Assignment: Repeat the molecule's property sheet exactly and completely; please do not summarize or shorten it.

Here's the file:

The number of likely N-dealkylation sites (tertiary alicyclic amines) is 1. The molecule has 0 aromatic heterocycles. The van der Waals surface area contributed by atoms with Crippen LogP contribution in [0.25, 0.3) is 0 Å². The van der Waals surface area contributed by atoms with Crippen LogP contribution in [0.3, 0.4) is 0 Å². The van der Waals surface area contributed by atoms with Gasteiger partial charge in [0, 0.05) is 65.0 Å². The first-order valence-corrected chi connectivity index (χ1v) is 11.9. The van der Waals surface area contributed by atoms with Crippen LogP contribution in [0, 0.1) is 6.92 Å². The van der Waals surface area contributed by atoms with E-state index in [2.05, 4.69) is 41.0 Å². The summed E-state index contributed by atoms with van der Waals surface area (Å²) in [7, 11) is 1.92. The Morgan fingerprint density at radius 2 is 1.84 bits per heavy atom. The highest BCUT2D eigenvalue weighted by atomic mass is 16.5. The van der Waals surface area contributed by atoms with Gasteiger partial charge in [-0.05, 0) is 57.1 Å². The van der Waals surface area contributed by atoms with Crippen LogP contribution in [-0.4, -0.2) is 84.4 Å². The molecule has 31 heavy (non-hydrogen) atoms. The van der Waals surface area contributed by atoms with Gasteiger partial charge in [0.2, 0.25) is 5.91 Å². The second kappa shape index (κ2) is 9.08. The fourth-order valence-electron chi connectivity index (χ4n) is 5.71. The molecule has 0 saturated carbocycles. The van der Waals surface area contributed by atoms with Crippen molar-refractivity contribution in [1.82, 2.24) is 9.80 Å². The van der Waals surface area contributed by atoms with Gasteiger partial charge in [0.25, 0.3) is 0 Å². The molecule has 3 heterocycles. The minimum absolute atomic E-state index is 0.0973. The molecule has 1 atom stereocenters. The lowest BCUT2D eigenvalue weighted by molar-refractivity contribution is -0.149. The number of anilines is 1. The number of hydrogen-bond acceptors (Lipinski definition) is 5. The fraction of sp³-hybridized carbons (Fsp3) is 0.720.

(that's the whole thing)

The number of likely N-dealkylation sites (tertiary alicyclic amines) is 1. The molecule has 0 aromatic heterocycles. The van der Waals surface area contributed by atoms with Crippen LogP contribution in [0.25, 0.3) is 0 Å². The van der Waals surface area contributed by atoms with Crippen LogP contribution in [0.3, 0.4) is 0 Å². The van der Waals surface area contributed by atoms with Gasteiger partial charge in [0, 0.05) is 65.0 Å². The first-order valence-corrected chi connectivity index (χ1v) is 11.9. The van der Waals surface area contributed by atoms with Crippen LogP contribution in [0, 0.1) is 6.92 Å². The van der Waals surface area contributed by atoms with E-state index in [2.05, 4.69) is 41.0 Å². The summed E-state index contributed by atoms with van der Waals surface area (Å²) in [7, 11) is 1.92. The Morgan fingerprint density at radius 2 is 1.84 bits per heavy atom. The highest BCUT2D eigenvalue weighted by atomic mass is 16.5. The van der Waals surface area contributed by atoms with Gasteiger partial charge in [-0.05, 0) is 57.1 Å². The van der Waals surface area contributed by atoms with Crippen LogP contribution in [-0.4, -0.2) is 84.4 Å². The molecule has 31 heavy (non-hydrogen) atoms. The van der Waals surface area contributed by atoms with Gasteiger partial charge in [0.2, 0.25) is 5.91 Å². The second kappa shape index (κ2) is 9.08. The fourth-order valence-electron chi connectivity index (χ4n) is 5.71. The molecule has 0 saturated carbocycles. The van der Waals surface area contributed by atoms with Crippen molar-refractivity contribution in [1.82, 2.24) is 9.80 Å². The van der Waals surface area contributed by atoms with Gasteiger partial charge in [0.25, 0.3) is 0 Å². The molecule has 3 heterocycles. The minimum absolute atomic E-state index is 0.0973. The molecule has 1 atom stereocenters. The lowest BCUT2D eigenvalue weighted by molar-refractivity contribution is -0.149. The number of anilines is 1. The number of hydrogen-bond acceptors (Lipinski definition) is 5. The fraction of sp³-hybridized carbons (Fsp3) is 0.720.